Future European Commission President Jean-Claude Juncker, due to take up his functions this autumn, already faces an immediate problem as he composes his list of 28 European commissioners. For out of the 23 nominations so far officialised, only four are women. That represents five less than the outgoing commission, whose female contingent have now co-signed an open letter to Juncker demanding he find at least ten women. As Mediapart’s Brussels correspondent Ludavic Lamant reports, there is increasing uproar over the issue, notably among members of the European Parliament to who Juncker must submit his final list of commissioners for approval.
France's women’s rights minister Najat Vallaud-Belkacem this week revealed that some 500 companies were recently ordered to introduce gender parity at the workplace or pay hefty fines until they do. For despite legal requirements for firms to provide what the minister called ‘professional equality’ between male and female employees, women in France on average earn markedly less than men and are significantly less present in managerial posts. Dan Israel presents some of the stark facts of an outrageous discrimination, and hears from outspoken feminist and businesswoman Mercedes Erra why she believes change can only come about by imposing quotas.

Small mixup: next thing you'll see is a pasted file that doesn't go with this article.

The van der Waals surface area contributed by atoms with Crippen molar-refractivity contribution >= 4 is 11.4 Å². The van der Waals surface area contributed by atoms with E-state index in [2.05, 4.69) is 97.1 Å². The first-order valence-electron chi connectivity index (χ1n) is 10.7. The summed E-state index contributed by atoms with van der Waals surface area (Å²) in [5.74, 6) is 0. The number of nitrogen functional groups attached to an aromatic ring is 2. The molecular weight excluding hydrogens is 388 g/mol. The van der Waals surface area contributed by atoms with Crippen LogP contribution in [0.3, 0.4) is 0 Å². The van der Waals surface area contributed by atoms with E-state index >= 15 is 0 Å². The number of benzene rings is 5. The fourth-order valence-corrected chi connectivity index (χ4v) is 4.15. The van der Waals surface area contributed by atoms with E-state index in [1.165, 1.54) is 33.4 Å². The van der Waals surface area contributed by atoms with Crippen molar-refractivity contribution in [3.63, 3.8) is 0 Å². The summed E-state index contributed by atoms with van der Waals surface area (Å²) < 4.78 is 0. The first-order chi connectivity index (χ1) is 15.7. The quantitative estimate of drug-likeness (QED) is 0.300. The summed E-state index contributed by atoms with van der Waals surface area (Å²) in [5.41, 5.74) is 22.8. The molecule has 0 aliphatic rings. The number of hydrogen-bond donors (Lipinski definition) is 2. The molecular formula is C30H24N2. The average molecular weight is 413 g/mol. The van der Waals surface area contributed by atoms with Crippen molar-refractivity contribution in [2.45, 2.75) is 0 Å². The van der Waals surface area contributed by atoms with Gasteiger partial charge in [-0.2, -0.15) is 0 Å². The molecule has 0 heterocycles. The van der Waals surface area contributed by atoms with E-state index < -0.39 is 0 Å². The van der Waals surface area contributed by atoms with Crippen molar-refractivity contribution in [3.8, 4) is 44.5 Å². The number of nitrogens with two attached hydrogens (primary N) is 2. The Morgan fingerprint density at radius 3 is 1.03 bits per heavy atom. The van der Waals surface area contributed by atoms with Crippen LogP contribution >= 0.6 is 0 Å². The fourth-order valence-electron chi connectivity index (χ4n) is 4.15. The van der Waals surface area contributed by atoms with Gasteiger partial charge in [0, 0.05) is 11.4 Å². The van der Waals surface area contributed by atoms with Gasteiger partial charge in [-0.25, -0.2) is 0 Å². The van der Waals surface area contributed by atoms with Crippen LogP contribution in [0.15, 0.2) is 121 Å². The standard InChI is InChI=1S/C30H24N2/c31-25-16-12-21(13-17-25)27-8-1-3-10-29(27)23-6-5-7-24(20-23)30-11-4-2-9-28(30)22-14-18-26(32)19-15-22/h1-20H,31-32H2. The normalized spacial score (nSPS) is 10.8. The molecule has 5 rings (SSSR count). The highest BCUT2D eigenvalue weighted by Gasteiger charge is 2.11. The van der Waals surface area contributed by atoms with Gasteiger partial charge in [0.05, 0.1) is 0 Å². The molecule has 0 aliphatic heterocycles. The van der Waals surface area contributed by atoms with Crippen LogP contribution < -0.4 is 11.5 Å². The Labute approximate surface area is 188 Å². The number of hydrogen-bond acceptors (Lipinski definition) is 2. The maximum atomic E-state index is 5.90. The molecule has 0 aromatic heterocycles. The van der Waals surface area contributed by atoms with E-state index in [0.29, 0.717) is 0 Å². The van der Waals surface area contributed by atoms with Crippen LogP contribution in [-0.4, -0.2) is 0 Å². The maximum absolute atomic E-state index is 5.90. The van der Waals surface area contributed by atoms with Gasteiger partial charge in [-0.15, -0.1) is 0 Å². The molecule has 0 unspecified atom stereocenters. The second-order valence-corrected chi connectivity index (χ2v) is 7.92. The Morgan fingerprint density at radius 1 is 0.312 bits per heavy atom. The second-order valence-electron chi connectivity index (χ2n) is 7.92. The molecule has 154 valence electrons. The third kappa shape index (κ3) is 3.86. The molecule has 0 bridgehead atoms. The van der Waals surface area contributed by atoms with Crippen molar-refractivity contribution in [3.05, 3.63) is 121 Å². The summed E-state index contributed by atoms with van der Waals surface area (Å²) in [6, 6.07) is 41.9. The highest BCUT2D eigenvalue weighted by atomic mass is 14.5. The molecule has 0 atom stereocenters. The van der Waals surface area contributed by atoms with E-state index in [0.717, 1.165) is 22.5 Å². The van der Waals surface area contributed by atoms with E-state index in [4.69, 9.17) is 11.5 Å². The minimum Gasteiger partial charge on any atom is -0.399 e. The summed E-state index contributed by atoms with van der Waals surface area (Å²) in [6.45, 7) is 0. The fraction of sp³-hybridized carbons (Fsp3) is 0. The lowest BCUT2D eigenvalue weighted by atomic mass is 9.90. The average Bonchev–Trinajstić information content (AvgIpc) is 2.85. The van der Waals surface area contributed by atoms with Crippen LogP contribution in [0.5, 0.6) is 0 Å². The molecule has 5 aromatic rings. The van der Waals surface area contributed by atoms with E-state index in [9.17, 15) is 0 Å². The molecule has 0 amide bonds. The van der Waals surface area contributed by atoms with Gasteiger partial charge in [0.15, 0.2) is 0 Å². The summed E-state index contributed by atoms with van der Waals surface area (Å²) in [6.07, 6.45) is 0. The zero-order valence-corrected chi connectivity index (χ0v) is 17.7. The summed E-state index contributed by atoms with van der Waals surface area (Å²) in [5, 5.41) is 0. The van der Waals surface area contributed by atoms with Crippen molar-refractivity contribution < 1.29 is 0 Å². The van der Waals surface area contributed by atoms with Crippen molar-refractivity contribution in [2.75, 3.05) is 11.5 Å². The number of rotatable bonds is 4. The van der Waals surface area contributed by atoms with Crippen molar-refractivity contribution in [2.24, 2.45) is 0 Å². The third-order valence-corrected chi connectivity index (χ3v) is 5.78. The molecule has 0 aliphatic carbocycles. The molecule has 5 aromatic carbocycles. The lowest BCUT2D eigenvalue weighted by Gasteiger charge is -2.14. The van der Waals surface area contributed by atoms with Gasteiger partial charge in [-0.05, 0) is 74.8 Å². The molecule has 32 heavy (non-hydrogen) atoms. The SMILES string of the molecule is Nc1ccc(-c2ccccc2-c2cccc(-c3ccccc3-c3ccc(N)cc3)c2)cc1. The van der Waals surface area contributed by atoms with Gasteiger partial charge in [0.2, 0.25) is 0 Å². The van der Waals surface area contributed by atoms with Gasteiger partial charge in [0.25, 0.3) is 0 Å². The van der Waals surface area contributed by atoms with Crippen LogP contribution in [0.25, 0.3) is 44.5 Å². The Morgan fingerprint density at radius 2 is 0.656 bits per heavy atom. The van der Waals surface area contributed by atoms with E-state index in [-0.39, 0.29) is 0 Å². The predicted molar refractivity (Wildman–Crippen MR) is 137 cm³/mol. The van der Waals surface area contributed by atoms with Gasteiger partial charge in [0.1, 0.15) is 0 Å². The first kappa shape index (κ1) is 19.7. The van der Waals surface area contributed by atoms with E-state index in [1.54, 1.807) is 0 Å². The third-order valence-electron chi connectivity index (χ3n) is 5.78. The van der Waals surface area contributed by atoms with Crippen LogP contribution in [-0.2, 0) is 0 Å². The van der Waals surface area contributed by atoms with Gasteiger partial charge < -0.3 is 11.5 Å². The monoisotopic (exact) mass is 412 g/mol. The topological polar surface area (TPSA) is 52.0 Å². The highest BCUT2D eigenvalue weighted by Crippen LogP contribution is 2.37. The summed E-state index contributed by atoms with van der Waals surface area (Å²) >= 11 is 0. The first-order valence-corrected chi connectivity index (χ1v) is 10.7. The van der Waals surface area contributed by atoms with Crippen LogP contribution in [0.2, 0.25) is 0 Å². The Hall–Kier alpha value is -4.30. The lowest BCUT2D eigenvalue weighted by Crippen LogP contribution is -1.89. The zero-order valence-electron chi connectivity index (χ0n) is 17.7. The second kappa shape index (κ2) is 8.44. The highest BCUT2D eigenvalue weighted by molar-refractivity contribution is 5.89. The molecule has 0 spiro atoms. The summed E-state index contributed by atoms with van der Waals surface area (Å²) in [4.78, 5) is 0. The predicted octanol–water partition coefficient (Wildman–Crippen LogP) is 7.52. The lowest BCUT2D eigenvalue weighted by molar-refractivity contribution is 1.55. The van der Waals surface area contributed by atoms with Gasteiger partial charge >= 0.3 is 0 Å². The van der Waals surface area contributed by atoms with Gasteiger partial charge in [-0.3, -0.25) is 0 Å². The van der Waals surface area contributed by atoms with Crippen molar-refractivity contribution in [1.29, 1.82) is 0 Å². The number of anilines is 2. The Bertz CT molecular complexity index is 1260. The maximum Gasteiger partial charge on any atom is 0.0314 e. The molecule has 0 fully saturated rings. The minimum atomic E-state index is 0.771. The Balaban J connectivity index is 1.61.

Men and women might be equal before criminal law, but not when it comes to their trial, where women are shown comparative leniency by sentencing judges. That’s the controversial conclusion of a three-year study by two French sociologists, Maxime Lelièvre and Thomas Léonard, who monitored the treatment of, and sentences meted out to, men and women in French courts. Michaël Hajdenberg looks at their findings and hears the conflicting reactions of magistrates and lawyers.